IMG_20150226_142050I also knitted a tiny piece of brain, and sewed it on so it looks like there’s a hole in the head where some brain is coming out. I’ve also sewed in inner lining (in green of course), so it doesn’t stretch to the unrecognizable when it gets some weight in the bag.


I’m very satisfied with the end result, I finally have my zombie handbag! =D





Ølklapper – Beer Clapper

First off, beer clapper is not a real name for it. The Norwegian word ølklapper on the other hand is for real! I learned it on Monday (Feb. 16th), I had honestly never heard of this concept, and I was pleasantly surprised when I found out what it is. It is a beer bag, a small beer bag you hang around your neck so you don’t have to carry your beer around. This allows you (when you’re at a concert/festival) to clap/applaud after songs, because your hands are not clammed around a glass/can/bottle of beer! =D How awesome is that!

I googled “ølklapper”, I also googled “beer bag”, “knitted beer bag” and “beer clapper”. The English words gave disappointing results, ølklapper gave good results (both articles, interviews and a lot of fun pictures).

Anywho. I was talking to one of my aunts (auntie K), and she had this special order. If I would be so kind and make 2 beer clappers for her and her husband. And of course I couldn’t resist, I mean I have never made a beer clapper in my life! =P

I decided to make felted beer clappers, felted items do not stretch when it gets some weight in it. I also decided to practice my embroidery skills (which I have little of, except cross stitching). I have also made removable straps so they can be replaced if they are too short/long, too itchy, or for whatever reasons.

IMG_20150219_171657IMG_20150219_171635The left beer clapper says “does your mother know you’re here”, the right one says “piss off” =)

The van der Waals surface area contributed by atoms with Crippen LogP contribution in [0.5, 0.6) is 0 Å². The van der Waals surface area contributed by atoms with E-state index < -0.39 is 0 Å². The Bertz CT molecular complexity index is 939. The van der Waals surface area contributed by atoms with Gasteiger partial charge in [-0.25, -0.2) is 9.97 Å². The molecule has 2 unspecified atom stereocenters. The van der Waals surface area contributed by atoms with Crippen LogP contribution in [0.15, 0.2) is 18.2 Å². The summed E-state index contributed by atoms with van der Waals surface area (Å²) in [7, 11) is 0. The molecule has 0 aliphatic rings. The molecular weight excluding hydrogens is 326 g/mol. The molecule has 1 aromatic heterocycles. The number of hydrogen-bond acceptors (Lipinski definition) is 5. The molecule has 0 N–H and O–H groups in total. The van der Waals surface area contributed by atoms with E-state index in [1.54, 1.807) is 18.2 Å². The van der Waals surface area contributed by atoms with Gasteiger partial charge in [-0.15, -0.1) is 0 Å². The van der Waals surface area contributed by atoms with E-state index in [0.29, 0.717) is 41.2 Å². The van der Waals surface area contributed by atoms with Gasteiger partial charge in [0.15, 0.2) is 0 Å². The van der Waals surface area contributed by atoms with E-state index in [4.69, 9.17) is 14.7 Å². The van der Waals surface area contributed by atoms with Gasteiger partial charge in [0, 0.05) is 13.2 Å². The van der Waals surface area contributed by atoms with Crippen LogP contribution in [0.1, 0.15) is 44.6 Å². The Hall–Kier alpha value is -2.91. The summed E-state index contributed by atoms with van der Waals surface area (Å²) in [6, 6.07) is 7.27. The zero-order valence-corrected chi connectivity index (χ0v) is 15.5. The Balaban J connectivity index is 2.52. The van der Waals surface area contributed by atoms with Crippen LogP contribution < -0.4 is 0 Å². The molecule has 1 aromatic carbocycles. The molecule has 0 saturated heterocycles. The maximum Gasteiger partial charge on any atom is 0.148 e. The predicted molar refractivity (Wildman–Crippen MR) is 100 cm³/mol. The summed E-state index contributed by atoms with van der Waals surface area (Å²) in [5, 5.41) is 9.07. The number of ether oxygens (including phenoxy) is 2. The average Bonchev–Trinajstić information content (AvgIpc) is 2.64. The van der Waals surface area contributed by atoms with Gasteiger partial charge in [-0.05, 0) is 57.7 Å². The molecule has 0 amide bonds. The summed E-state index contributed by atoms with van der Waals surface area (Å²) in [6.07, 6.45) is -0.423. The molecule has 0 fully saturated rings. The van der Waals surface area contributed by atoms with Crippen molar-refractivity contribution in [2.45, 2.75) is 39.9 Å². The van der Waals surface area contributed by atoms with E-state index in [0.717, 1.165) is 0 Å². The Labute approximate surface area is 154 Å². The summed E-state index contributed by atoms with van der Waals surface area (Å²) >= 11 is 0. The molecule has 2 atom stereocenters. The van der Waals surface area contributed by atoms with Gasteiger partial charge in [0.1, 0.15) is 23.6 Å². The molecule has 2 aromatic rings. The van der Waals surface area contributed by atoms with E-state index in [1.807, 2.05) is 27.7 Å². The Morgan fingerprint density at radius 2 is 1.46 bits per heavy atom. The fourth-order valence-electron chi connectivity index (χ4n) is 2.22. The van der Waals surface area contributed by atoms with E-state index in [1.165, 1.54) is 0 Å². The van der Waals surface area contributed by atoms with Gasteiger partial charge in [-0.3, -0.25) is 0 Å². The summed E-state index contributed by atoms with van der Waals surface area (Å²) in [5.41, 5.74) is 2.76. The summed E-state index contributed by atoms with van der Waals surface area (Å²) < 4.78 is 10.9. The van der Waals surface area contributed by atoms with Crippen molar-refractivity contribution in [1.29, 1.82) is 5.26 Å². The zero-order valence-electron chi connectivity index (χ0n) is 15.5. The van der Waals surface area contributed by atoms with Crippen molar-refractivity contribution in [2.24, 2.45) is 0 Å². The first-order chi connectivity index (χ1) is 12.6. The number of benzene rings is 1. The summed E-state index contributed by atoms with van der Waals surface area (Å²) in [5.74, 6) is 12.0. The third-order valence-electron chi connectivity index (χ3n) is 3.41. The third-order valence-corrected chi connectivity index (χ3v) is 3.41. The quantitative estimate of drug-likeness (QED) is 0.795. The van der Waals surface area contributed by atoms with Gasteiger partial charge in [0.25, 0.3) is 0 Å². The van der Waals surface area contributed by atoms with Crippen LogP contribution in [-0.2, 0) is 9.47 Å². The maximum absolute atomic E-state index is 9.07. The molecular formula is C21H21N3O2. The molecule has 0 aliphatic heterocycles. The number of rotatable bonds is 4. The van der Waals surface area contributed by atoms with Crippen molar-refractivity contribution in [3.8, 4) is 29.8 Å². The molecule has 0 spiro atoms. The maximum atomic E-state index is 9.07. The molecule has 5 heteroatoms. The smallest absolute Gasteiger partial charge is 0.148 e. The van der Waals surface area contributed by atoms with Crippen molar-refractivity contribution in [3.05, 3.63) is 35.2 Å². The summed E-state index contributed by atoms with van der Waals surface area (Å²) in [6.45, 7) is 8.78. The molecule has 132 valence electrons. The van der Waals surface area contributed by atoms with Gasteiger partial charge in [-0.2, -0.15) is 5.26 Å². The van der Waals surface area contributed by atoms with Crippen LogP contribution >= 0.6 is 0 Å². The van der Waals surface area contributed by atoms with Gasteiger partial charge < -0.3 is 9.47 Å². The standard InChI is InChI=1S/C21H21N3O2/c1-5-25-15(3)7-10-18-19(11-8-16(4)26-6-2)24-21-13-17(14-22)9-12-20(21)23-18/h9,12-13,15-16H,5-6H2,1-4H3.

Candle Holders

Since I just posted about my new friends The Monsters Vases, I thought it be fitting to show my other jar creations; the candle holders. Most of these have been given away for Christmas, a few I’ve kept for myself. Guess which I’ve kept =P

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Not only can these jars be very decorative, it’s also a fun and easy way to try out new patterns (both easy and difficult). =)

So much yarn

Recently (the last couple of years), I have started to gather up an insane amount of leftover yarns. I’m sure all knitters have a secret stash of yarn, just laying there waiting to be thought of.  It’s not all mine though, a few of the ladies in my family have generously given me bags and bags of yarn they no longer have any use for. This does not make me sad at all, I’ve found great joy in the challenge of knitting with mixed yarns. A year ago I also got this book for Christmas, as an inspiration (Knitting and crocheting with leftover yarn). Making wearable unique items with leftover yarn is truly fun, so I’ve actually made several items combining various types of yarn.





Here are a few items I’ve made using all kinds of different yarns =)

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This poncho I made for myself some time ago, and it’s a mix of cotton- and wool yarn. It’s pretty much a mix of everything. Every colored stripe has it’s own pattern, either ribbed or hole patterns. Knitted with big needles (sz9/US sz13), the poncho was a quick project.



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Owl hats, both were gifts for Christmas 2 years ago. I combined yarns to get one thick thread, to make them thick and warm. The eyes and beaks are chrocheted, and the perles sown in after.


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Birthday gift for my boyfriend’s mother. She was the one who gave me the knitting book (at the top of this post), and this long sleeveless coat is from the book. This was a fun and exhausting project. Each patch is knitted with their respected needle size, and then sown together.



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Inspied by the white coat, I had to make one for myself. I’m more colorful on the inside, so I just went for it with colors. I also added pockets and a hood.